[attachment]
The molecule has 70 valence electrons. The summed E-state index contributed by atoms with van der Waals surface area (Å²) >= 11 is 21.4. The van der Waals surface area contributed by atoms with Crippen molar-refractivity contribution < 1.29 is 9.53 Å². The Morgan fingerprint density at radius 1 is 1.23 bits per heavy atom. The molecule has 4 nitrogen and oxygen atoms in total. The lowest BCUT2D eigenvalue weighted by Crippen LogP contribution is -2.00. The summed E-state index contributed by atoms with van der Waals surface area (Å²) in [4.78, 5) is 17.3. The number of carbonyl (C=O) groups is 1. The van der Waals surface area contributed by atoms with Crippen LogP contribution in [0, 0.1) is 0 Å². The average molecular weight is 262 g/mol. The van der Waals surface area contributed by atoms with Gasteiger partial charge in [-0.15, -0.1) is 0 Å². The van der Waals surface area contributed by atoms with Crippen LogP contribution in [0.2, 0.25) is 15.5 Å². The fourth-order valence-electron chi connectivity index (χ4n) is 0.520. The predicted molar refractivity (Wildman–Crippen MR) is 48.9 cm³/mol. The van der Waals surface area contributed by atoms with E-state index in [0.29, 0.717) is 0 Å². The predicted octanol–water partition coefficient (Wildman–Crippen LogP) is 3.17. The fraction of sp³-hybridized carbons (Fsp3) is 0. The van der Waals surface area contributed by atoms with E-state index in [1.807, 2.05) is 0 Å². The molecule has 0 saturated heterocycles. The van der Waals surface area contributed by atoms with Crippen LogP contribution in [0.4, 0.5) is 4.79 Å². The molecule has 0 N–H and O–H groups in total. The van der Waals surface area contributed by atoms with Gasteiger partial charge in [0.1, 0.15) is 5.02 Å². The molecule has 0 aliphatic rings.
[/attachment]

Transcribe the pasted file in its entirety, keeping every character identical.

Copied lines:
The molecule has 70 valence electrons. The summed E-state index contributed by atoms with van der Waals surface area (Å²) >= 11 is 21.4. The van der Waals surface area contributed by atoms with Crippen molar-refractivity contribution < 1.29 is 9.53 Å². The Morgan fingerprint density at radius 1 is 1.23 bits per heavy atom. The molecule has 4 nitrogen and oxygen atoms in total. The lowest BCUT2D eigenvalue weighted by Crippen LogP contribution is -2.00. The summed E-state index contributed by atoms with van der Waals surface area (Å²) in [4.78, 5) is 17.3. The number of carbonyl (C=O) groups is 1. The van der Waals surface area contributed by atoms with Crippen LogP contribution in [0, 0.1) is 0 Å². The average molecular weight is 262 g/mol. The van der Waals surface area contributed by atoms with Gasteiger partial charge in [-0.15, -0.1) is 0 Å². The van der Waals surface area contributed by atoms with Crippen LogP contribution in [0.2, 0.25) is 15.5 Å². The fourth-order valence-electron chi connectivity index (χ4n) is 0.520. The predicted molar refractivity (Wildman–Crippen MR) is 48.9 cm³/mol. The van der Waals surface area contributed by atoms with E-state index in [0.29, 0.717) is 0 Å². The predicted octanol–water partition coefficient (Wildman–Crippen LogP) is 3.17. The fraction of sp³-hybridized carbons (Fsp3) is 0. The van der Waals surface area contributed by atoms with E-state index in [1.807, 2.05) is 0 Å². The molecule has 0 saturated heterocycles. The van der Waals surface area contributed by atoms with Crippen LogP contribution in [0.4, 0.5) is 4.79 Å². The molecule has 0 N–H and O–H groups in total. The van der Waals surface area contributed by atoms with Gasteiger partial charge in [0.1, 0.15) is 5.02 Å². The molecule has 0 aliphatic rings.